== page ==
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II. Water Flow in a Porous Medium C. Darcy‘s Law Henri Darcy (1856) Developed an empirical relationship of the discharge of water through porous mediums.

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II. Water Flow in a Porous Medium C. Darcy‘s Law 1. The experiment K

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II. Water Flow in a Porous Medium C. Darcy‘s Law 2. The results unit discharge α permeability unit discharge α head loss unit discharge α hydraulic gradient

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Also…..

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II. Water Flow in a Porous Medium C. Darcy‘s Law 2. The equation v = Ki

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II. Water Flow in a Porous Medium C. Darcy‘s Law 2. The equation v = Ki where v = specific discharge (discharge per cross sectional area) (L/T) * also called the Darcy Velocity * function of the porous medium and fluid

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Darcy’s Law: v = Ki where v = specific discharge (discharge per unit area) (L/T) K = hydraulic conductivity (L/T); also referred to as coefficient of permeability i = hydraulic gradient, where i = dh/dl (unitless variable)

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Darcy’s Law: v = Ki where v = specific discharge (discharge per unit area) (L/T) K = hydraulic conductivity (L/T); also referred to as coefficient of permeability i = hydraulic gradient, where i = dh/dl (unitless variable)

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Darcy’s Law: v = Ki where v = specific discharge (discharge per unit area) (L/T) K = hydraulic conductivity (L/T); also referred to as coefficient of permeability i = hydraulic gradient, where i = dh/dl (unitless variable) v = K dh dl

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Darcy’s Law: v = Ki where v = specific discharge (discharge per unit area) (L/T) K = hydraulic conductivity (L/T); also referred to as coefficient of permeability i = hydraulic gradient, where i = dh/dl (unitless variable) v = K dh dl If Q = VA, then Q = A K dh dl

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Darcy’s Law: The exposed truth: these are only APPARENT velocities and discharges Q = A K dh dl Vs. v = K dh dl Q = VA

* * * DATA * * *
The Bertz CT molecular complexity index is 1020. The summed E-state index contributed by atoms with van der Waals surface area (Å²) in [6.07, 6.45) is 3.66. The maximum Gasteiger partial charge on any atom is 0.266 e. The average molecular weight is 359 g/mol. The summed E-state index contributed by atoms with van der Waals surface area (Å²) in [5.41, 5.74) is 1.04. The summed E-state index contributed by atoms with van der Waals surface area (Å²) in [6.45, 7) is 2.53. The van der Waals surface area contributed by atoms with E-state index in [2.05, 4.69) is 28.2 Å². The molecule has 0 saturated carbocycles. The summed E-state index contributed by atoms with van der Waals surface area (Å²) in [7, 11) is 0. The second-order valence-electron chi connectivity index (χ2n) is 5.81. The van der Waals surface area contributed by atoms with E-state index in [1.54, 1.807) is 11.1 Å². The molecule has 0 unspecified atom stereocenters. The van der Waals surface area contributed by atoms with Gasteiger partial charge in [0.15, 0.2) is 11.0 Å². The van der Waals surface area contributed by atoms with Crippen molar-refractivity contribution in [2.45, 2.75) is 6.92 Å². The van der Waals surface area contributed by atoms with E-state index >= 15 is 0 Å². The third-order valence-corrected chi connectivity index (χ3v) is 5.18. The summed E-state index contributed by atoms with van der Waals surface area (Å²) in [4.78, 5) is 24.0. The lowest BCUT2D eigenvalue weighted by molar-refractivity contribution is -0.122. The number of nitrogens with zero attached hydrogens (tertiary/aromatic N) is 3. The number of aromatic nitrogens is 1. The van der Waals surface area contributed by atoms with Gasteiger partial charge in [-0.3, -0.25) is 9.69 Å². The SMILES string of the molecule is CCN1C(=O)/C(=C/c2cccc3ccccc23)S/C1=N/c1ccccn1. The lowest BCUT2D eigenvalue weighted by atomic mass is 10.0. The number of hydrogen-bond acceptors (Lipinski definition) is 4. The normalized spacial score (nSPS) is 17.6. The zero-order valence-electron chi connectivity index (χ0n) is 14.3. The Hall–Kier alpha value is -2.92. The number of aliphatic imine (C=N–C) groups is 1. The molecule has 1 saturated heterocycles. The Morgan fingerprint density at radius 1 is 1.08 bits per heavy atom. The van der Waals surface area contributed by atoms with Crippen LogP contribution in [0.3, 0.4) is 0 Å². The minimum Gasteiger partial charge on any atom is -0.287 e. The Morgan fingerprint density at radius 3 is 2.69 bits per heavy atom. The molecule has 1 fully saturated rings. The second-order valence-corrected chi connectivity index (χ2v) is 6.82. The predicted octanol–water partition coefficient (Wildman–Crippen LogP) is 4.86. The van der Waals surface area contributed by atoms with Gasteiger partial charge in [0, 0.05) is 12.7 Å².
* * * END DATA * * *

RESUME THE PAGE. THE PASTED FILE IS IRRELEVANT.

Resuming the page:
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Darcy’s Law: The exposed truth: these are only APPARENT velocities and discharges Q L = A K dh n e dl v L = K dh n e dl Where n e effective porosity V L = ave linear velocity (seepage velocity) Q L = ave linear discharge (seepage discharge) Both of these variables take into account that not all of the area is available for fluid flow (porosity is less than 100%)

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Find the specific discharge and average linear velocity of a pipe filled with sand with the following measurements. K = 1* 10 -4 cm/s dh = 1.0 dl = 100 Area = 75 cm 2 Effective Porosity = 0.22

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Find the specific discharge and average linear velocity of a pipe filled with sand with the following measurements. K = 1* 10 -4 cm/s dh = 1.0 dl = 100 Area = 75 cm 2 Effective Porosity = 0.22 V L =-KdhV =-Kdh n e dl dl V = 1 * 10 -6 cm/sec V L = 4.55 * 10 -6 cm/sec How much would it move in one year? 4.55 * 10 -6 cm * 3.15 * 10 7 sec * 1 meter = 1.43 meters for V L sec year 100 cm 0.315 m for V

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II. Water Flow in a Porous Medium C. Darcy‘s Law 3. The Limits Equation assumes ‘Laminar Flow’; which is usually the case for flow through soils.

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C. Darcy‘s Law 4. Some Representative Values for Hydraulic Conductivity

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II. Water Flow in a Porous Medium D. Laboratory Determination of Permeability

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II. Water Flow in a Porous Medium D. Laboratory Determination of Permeability 1. Constant Head Permeameter Q = A K dh dl Q* dl= K A dh

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Example Problem: Q = A K dh dl Q* dl= K A dh Given: Soil 6 inches diameter, 8 inches thick. Hydraulic head = 16 inches Flow of water = 766 lbs for 4 hrs, 15 minutes Unit weight of water = 62.4 lbs/ft3 Find the hydraulic conductivity in units of ft per minute

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Example Problem: Q* dl= K A dh

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Example Problem: Q* dl= K A dh

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II. Water Flow in a Porous Medium D. Laboratory Determination of Permeability 2. Falling Head Permeameter More common for fine grained soils

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II. Water Flow in a Porous Medium D. Laboratory Determination of Permeability 2. Falling Head Permeameter

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E. Field Methods for Determining Permeability In one locality: “Perk rates that are less than 15 minutes per inch or greater than 105 are unacceptable measurements. “

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E. Field Methods for Determining Permeability 1. Double Ring Infiltrometer

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E. Field Methods for Determining Permeability 2. Johnson Permeameter